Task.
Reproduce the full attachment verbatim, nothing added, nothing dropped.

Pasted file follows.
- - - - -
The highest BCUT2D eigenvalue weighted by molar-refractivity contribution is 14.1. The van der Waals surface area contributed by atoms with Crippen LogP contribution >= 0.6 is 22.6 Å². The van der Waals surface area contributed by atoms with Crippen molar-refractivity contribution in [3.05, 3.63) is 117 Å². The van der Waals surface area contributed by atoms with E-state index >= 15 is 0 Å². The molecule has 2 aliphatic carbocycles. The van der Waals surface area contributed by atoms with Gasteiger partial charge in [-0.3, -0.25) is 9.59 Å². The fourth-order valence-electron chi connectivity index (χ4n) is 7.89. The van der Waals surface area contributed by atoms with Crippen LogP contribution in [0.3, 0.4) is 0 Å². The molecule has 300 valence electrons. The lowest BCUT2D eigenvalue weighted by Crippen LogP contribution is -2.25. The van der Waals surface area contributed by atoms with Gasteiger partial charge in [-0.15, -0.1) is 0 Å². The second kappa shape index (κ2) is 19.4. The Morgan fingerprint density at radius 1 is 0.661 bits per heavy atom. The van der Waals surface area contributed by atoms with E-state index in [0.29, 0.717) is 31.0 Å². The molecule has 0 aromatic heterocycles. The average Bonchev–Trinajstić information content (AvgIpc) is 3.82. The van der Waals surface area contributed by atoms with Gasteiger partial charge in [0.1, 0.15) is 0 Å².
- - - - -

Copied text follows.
The highest BCUT2D eigenvalue weighted by molar-refractivity contribution is 14.1. The van der Waals surface area contributed by atoms with Crippen LogP contribution >= 0.6 is 22.6 Å². The van der Waals surface area contributed by atoms with Crippen molar-refractivity contribution in [3.05, 3.63) is 117 Å². The van der Waals surface area contributed by atoms with E-state index >= 15 is 0 Å². The molecule has 2 aliphatic carbocycles. The van der Waals surface area contributed by atoms with Gasteiger partial charge in [-0.3, -0.25) is 9.59 Å². The fourth-order valence-electron chi connectivity index (χ4n) is 7.89. The van der Waals surface area contributed by atoms with Crippen LogP contribution in [0.3, 0.4) is 0 Å². The molecule has 300 valence electrons. The lowest BCUT2D eigenvalue weighted by Crippen LogP contribution is -2.25. The van der Waals surface area contributed by atoms with Gasteiger partial charge in [-0.15, -0.1) is 0 Å². The second kappa shape index (κ2) is 19.4. The Morgan fingerprint density at radius 1 is 0.661 bits per heavy atom. The van der Waals surface area contributed by atoms with E-state index in [0.29, 0.717) is 31.0 Å². The molecule has 0 aromatic heterocycles. The average Bonchev–Trinajstić information content (AvgIpc) is 3.82. The van der Waals surface area contributed by atoms with Gasteiger partial charge in [0.1, 0.15) is 0 Å².